A notice of decision sent by the U.S. Citizenship and Immigration Services (USCIS) informed Rosario that he had 30 days from the notice date to file an appeal with the Administrative Appeals Unit. On Jan. 16, 2009, Rosario received a letter from the Embassy stating that the appeal should be submitted at window 26 or 27 at the Embassy. On Feb. 3, 2007, the appeal was submitted. After reviewing the file, an Embassy clerk refused to take the appeal, saying the case had been closed. Petitioner then showed the clerk the January letter and notice of decision. Six hours later a consular officer told the couple that the application had been denied.
Petitioner argued here that, in denying the waiver application, USCIS did not consider evidence offered by the couple. But, as Judge Vitaliano noted, waivers of this kind are explicitly reserved to the Attorney General’s discretion, and Congress has expressly insulated the Attorney General’s decision from judicial review.
The court also rejected petitioner’s argument that, contrary to its own regulations, USCIS erred by not accepting the appeal. Under the doctrine of consular non-reviewability, courts do not have jurisdiction to review a consular official’s decision even if it is erroneous, arbitrary or contrary to agency regulations. As Judge Vitaliano observed, ‘[i]t would certainly be troubling if applicants for visas at the Embassy in the Dominican Republic are being denied appellate rights granted by regulation.’ This may be a ground for diplomatic complaint, but the courts have no jurisdiction to grant the requested relief. Slip op. 4-5.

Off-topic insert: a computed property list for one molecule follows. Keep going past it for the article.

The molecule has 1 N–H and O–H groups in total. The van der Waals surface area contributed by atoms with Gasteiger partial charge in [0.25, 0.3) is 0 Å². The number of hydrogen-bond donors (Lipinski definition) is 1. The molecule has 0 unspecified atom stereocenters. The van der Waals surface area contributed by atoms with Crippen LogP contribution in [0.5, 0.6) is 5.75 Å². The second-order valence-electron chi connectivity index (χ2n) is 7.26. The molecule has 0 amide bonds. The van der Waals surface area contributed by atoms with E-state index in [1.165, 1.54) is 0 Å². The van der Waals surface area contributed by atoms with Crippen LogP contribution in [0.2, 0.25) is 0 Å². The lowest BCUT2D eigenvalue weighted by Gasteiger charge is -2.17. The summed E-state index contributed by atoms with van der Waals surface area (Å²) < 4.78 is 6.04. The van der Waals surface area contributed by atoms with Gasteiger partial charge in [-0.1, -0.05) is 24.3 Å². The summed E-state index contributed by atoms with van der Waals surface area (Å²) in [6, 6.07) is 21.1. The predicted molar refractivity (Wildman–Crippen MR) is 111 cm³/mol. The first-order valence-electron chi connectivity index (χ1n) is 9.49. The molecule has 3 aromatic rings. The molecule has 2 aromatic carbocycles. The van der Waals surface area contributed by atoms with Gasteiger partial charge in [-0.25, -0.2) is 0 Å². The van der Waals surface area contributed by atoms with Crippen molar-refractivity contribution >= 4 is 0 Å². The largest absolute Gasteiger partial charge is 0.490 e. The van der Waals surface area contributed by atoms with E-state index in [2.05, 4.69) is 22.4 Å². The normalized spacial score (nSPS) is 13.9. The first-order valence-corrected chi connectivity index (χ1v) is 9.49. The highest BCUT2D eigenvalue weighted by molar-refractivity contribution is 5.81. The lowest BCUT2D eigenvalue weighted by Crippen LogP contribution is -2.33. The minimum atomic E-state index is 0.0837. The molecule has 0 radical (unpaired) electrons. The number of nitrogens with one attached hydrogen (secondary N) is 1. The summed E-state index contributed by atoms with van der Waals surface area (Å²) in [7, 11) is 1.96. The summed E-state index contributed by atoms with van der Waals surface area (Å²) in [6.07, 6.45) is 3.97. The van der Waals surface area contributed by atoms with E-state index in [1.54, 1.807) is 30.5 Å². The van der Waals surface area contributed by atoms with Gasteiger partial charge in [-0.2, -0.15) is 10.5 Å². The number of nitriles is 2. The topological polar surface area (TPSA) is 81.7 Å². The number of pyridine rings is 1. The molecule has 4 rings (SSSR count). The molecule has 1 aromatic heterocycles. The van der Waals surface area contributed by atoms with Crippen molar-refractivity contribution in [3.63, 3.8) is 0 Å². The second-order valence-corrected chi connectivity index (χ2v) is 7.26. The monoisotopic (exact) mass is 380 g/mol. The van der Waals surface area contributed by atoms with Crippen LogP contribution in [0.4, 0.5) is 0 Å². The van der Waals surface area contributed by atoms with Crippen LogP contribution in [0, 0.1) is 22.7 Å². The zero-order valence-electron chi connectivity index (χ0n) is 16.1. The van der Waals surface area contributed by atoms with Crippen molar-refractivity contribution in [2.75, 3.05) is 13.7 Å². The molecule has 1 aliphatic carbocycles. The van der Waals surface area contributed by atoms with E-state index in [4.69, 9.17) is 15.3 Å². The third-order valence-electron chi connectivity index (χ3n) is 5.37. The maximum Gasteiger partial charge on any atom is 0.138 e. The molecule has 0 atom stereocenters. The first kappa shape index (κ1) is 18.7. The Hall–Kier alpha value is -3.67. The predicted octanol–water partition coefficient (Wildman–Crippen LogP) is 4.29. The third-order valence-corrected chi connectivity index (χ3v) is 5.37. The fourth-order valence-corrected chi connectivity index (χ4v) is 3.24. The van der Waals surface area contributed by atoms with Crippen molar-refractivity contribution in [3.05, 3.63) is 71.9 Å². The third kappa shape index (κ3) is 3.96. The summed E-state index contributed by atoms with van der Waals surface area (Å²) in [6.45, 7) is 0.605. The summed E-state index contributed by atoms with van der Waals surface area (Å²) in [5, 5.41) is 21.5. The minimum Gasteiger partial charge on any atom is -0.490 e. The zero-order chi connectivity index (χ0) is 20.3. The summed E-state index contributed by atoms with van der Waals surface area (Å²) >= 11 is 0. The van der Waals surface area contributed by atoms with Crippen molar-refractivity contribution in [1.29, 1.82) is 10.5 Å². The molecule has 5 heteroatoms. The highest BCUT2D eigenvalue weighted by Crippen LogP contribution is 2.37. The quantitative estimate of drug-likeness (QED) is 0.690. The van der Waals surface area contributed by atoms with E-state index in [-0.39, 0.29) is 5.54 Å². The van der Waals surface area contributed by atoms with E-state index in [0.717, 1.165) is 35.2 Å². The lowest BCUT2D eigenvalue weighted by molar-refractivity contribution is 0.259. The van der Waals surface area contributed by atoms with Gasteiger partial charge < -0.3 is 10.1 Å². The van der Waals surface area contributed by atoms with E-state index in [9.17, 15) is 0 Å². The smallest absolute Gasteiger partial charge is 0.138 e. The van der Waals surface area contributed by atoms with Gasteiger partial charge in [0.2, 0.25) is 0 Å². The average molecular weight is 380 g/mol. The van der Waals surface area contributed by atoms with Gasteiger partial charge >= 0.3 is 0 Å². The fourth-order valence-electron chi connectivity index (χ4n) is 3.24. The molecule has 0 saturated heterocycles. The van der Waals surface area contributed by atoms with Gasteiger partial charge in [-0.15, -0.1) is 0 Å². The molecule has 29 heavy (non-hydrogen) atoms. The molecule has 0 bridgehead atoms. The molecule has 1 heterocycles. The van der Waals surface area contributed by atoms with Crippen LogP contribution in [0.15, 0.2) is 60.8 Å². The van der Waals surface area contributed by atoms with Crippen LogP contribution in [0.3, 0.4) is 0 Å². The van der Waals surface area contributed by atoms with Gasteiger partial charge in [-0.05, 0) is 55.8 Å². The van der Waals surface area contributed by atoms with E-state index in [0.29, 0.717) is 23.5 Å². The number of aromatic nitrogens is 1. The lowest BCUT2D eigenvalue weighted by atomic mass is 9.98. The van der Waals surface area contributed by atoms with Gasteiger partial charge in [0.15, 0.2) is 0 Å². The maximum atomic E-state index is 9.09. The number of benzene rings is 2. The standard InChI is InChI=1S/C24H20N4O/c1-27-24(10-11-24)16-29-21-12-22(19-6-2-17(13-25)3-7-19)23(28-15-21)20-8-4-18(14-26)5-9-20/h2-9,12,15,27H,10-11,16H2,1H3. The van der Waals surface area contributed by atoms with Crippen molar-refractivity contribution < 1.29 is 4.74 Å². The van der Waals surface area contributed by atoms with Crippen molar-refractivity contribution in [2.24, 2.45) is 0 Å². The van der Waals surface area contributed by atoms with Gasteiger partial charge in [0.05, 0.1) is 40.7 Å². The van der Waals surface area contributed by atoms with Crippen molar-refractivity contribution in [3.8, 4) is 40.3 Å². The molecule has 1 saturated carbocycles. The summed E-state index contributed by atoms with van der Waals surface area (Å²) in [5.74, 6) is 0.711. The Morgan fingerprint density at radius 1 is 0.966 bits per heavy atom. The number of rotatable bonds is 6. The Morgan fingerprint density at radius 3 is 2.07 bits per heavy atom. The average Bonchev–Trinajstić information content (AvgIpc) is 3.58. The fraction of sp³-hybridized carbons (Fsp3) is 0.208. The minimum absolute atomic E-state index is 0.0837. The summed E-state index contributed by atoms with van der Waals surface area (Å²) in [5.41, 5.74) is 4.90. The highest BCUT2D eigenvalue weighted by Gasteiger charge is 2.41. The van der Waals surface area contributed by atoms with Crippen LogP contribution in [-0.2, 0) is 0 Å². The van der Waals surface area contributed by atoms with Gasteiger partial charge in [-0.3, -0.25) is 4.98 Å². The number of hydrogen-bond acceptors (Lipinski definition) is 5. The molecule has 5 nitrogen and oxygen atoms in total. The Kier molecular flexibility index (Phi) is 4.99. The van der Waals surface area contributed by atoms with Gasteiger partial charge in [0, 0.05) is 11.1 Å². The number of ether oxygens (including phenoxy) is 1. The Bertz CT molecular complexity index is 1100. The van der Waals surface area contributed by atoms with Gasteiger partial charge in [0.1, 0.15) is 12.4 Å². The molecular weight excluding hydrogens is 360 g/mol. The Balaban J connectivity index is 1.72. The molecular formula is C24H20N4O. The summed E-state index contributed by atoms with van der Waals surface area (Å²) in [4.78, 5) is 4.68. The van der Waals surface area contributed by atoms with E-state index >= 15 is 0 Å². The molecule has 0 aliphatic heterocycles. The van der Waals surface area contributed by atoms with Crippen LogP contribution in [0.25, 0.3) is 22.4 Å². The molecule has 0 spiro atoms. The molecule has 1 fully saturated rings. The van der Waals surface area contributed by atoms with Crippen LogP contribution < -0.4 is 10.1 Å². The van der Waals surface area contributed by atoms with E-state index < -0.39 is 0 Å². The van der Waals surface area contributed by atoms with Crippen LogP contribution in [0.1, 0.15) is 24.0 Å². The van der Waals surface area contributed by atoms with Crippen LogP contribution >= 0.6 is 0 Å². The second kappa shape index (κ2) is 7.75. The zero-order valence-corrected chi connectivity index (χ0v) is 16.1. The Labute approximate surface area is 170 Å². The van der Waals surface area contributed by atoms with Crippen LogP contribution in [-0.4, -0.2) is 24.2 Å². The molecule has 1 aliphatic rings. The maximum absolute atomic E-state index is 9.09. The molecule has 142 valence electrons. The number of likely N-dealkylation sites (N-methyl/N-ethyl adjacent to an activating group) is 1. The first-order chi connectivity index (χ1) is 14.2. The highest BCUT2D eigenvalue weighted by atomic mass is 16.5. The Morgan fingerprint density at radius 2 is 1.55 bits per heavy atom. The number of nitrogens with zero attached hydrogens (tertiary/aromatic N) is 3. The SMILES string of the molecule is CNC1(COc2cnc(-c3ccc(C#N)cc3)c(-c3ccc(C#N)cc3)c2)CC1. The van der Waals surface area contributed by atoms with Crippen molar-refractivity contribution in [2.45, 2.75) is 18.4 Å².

Final Orders of Removal
In Scott v. Napolitano, 08 CV 2338 (EDNY May 26, 2009), Judge Vitaliano dismissed plaintiff’s complaint seeking injunctive, mandamus and declaratory relief from a final order of removal entered by an immigration court.
In April 2001, after being convicted of various crimes, plaintiff was deported to Jamaica pursuant to a 1996 order. Plaintiff reentered the United States later in 2001, and was charged with illegal entry in March 2002. Following a somewhat circuitous trip through the courts, an immigration judge issued a final order of removal on Aug. 24, 2005, which plaintiff did not appeal. He did seek to challenge the order in four separate actions: (1) a petition for review filed with the U.S. Court of Appeals for the Second Circuit, which was dismissed on the ground that he had failed to exhaust his administrative remedies; (2) a habeas petition filed in the Southern District of New York, which was dismissed because plaintiff had failed to comply with a scheduling order; (3) a motion filed in the immigration court seeking to reopen the 2005 order, which was denied; and (4) the current Eastern District action.